PHILADELPHIA – The Buffalo Sabres’ chances of winning the Connor McDavid sweepstakes could be taking a small hit.
General manager Tim Murray said Friday the NHL will likely alter its draft lottery next year.
What’s going to happen?
Murray said the odds of the league’s worst team getting the No. 1 pick will drop from 25 percent to about 19 or 20 percent. The tradeoff? The 30th team can’t fall past the No. 2 spot.
The Sabres, despite a league-low 52 points last season, couldn’t secure the top selection this year. Instead, the Florida Panthers, who had 14 more points, got the No. 1 pick. They selected defenseman Aaron Ekblad on Friday inside the Wells Fargo Center. The Sabres grabbed Sam Reinhart at No. 2.
Understandably, Murray, who begrudgingly expects the Sabres to be in contention for that top pick again 2014-15, doesn’t want an immediate change.
“Greedily, I’m upset because I think we have more of a chance next season of being one of the lower teams, which I don’t like, but I just think that’s reality,” he said.
He added: “To me it was win-win if they stayed away from next year.”
Murray doesn’t think the Sabres’ less-than-stellar roster last season – they jettisoned veterans and fielded a team filled with neophytes – forced the league to act.
“I don’t think it was changed for us,” said Murray, who replaced Darcy Regier in January.
Murray suggested the new wrinkle be implemented in three or five years. By changing it for 2015, you know which team you’re affecting.
“I think that if you did it three years out, you know you’re affecting somebody,” he said. “You’re affecting a bad team, but you’re not quite sure who that team is right now.”
The NHL Board of Governors discussed the alterations Thursday.
McDavid, a center with the Ontario Hockey League’s Erie Otters, and Jack Eichel, a center set to attend Boston University, are expected to be the top two picks next year. Any changes must be approved by the league and the NHL Players’ Association.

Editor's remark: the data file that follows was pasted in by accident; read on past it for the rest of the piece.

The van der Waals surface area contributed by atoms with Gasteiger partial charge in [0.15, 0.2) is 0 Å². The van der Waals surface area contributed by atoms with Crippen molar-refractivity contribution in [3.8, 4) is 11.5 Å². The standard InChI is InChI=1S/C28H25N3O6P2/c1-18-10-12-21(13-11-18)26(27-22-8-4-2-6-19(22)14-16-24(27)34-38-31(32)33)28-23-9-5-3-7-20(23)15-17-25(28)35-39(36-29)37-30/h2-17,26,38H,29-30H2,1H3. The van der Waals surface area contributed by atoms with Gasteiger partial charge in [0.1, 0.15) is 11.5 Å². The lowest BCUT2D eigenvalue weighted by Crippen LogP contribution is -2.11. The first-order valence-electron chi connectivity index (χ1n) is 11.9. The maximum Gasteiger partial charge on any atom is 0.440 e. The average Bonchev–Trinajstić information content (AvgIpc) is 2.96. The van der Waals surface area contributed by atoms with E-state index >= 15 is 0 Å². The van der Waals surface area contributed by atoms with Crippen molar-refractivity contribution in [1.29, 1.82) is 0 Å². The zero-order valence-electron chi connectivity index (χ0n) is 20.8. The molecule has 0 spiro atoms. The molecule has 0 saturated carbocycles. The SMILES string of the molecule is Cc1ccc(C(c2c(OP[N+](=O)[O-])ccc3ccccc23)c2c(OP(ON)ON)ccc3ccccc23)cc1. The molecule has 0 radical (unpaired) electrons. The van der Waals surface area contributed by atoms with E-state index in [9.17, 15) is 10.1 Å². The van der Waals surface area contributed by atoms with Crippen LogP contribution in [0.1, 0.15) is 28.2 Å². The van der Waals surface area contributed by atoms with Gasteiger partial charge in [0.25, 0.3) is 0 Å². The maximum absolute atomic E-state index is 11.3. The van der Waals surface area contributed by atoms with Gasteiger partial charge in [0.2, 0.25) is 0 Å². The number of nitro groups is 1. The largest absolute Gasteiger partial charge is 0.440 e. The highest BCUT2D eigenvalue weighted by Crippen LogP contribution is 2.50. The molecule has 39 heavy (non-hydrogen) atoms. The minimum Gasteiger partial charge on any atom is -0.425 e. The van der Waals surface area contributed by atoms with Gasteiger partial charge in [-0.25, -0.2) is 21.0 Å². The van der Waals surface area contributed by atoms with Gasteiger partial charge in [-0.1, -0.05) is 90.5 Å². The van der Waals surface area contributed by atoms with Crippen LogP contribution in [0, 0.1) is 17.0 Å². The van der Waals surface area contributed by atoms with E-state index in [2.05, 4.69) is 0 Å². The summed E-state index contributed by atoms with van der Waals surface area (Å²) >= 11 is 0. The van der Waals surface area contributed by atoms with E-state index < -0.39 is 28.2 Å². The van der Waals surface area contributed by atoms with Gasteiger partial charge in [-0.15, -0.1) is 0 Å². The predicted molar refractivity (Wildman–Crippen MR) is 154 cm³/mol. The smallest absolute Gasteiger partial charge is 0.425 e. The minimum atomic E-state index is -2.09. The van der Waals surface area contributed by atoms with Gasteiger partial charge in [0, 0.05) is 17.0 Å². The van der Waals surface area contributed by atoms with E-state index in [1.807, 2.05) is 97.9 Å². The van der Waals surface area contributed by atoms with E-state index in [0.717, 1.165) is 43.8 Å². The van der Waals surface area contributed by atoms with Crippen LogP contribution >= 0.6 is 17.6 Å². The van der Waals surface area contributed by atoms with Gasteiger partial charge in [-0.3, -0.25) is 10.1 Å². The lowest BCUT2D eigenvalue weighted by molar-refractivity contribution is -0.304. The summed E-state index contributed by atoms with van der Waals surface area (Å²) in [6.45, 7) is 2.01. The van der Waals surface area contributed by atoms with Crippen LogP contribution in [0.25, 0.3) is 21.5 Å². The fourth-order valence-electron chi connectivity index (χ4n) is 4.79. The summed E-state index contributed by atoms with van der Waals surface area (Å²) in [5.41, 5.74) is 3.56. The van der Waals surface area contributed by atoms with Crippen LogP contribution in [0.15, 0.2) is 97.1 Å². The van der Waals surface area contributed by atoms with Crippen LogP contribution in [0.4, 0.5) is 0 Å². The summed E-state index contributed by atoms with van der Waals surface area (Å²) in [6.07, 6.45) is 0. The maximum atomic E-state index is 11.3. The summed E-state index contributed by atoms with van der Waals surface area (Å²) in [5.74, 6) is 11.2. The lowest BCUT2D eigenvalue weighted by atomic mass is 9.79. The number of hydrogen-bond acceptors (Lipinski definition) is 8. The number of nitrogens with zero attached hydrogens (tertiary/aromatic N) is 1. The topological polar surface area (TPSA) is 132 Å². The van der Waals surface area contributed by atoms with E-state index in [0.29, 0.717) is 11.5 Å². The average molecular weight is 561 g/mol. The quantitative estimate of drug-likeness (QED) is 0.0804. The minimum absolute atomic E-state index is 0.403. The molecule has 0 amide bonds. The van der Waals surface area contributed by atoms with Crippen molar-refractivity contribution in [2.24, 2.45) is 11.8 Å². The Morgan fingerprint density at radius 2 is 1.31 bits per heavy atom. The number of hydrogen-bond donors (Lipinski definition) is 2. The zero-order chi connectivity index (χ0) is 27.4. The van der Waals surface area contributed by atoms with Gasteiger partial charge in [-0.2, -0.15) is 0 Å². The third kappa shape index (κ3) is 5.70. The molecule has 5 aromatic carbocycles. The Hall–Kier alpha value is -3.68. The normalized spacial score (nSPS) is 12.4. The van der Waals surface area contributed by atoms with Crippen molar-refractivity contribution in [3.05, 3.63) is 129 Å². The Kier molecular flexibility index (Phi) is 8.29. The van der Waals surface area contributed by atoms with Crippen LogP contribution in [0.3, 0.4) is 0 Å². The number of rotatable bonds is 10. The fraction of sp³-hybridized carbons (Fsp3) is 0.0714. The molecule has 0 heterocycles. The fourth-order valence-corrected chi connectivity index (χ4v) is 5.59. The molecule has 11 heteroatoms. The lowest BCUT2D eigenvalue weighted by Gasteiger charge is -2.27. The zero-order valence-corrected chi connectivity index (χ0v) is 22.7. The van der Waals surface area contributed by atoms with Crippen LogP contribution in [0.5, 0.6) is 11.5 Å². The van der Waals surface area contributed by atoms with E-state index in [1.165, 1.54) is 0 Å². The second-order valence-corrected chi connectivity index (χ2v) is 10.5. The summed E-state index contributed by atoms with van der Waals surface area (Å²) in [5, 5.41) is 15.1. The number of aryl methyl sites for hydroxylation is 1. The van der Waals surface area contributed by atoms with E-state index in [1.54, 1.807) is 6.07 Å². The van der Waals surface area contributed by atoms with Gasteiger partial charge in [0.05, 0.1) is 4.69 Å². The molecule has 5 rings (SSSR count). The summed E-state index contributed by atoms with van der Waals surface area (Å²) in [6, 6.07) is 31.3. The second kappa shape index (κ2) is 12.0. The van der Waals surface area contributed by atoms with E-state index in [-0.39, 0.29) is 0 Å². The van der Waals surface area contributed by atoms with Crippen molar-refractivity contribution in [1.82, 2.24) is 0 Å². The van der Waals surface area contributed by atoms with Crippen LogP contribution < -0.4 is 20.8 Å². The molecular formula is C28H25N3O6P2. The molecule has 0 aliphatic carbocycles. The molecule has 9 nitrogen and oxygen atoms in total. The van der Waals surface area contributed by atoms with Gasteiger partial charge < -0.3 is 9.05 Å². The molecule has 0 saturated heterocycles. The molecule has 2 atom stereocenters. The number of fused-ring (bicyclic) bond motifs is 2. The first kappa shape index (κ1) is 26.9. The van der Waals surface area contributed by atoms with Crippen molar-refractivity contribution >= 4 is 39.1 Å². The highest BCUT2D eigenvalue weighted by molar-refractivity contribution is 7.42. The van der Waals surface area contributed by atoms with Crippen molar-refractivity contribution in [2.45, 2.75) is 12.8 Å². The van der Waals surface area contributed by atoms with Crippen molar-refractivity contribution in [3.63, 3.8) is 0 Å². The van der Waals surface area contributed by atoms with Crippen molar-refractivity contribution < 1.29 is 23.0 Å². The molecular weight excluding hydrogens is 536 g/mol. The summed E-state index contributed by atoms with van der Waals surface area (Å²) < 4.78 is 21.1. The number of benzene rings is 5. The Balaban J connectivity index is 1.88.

The upper limit of the NHL’s salary cap will be $69 million next season, according to capgeek.com. Original estimates had it around $70 or $71 million.
That means the Sabres, a team with only $34,419,166 committed to players for next season, could have more clubs asking them to take on salary. The cap floor is $51 million.
Murray has said the Sabres will take salary back in a trade.
Murray said he’s trying to trade for a couple of veterans who would bring skill and help the culture. He also said he’s spoken to the agents representing former Sabres wingers Matt Moulson and Steve Ott. Free agency opens Tuesday. Teams can now talk to players.
Both veterans, especially Ott, said they enjoyed their time in Buffalo. The Sabres dealt both before the trade deadline.
NHL commissioner Gary Bettman was booed relentlessly upon walking up to the podium to start the draft. As Bettman kept talking, the booing went on and on.
“Isn’t this supposed to be the City of Brotherly Love?” Bettman joked.
When he was booed later, Bettman said, “I thought we had this straightened out.”